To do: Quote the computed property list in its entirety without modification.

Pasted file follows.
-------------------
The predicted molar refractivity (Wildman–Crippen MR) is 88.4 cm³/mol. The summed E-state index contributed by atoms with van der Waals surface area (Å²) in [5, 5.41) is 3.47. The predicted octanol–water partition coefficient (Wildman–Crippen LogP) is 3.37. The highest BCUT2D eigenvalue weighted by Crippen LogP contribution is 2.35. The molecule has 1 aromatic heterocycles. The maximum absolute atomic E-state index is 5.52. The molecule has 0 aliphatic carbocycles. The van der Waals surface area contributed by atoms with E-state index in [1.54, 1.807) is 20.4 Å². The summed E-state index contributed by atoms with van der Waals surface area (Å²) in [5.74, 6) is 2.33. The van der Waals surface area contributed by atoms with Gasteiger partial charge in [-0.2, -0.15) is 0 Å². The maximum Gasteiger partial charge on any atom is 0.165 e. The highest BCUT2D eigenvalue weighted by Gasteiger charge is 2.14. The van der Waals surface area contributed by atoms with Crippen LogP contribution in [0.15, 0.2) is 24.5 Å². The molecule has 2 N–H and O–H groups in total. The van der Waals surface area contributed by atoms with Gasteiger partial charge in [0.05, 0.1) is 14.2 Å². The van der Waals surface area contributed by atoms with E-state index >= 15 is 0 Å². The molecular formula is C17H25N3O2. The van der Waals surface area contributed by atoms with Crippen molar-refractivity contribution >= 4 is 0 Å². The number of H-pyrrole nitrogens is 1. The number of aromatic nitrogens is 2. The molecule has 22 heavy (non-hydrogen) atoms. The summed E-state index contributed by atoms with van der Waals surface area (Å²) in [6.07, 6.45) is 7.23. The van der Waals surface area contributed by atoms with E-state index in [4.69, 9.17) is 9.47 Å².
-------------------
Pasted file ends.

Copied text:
The predicted molar refractivity (Wildman–Crippen MR) is 88.4 cm³/mol. The summed E-state index contributed by atoms with van der Waals surface area (Å²) in [5, 5.41) is 3.47. The predicted octanol–water partition coefficient (Wildman–Crippen LogP) is 3.37. The highest BCUT2D eigenvalue weighted by Crippen LogP contribution is 2.35. The molecule has 1 aromatic heterocycles. The maximum absolute atomic E-state index is 5.52. The molecule has 0 aliphatic carbocycles. The van der Waals surface area contributed by atoms with E-state index in [1.54, 1.807) is 20.4 Å². The summed E-state index contributed by atoms with van der Waals surface area (Å²) in [5.74, 6) is 2.33. The van der Waals surface area contributed by atoms with Gasteiger partial charge in [-0.2, -0.15) is 0 Å². The maximum Gasteiger partial charge on any atom is 0.165 e. The highest BCUT2D eigenvalue weighted by Gasteiger charge is 2.14. The van der Waals surface area contributed by atoms with Crippen LogP contribution in [0.15, 0.2) is 24.5 Å². The molecule has 2 N–H and O–H groups in total. The van der Waals surface area contributed by atoms with Gasteiger partial charge in [0.05, 0.1) is 14.2 Å². The van der Waals surface area contributed by atoms with E-state index >= 15 is 0 Å². The molecular formula is C17H25N3O2. The van der Waals surface area contributed by atoms with Crippen molar-refractivity contribution >= 4 is 0 Å². The number of H-pyrrole nitrogens is 1. The number of aromatic nitrogens is 2. The molecule has 22 heavy (non-hydrogen) atoms. The summed E-state index contributed by atoms with van der Waals surface area (Å²) in [6.07, 6.45) is 7.23. The van der Waals surface area contributed by atoms with E-state index in [4.69, 9.17) is 9.47 Å².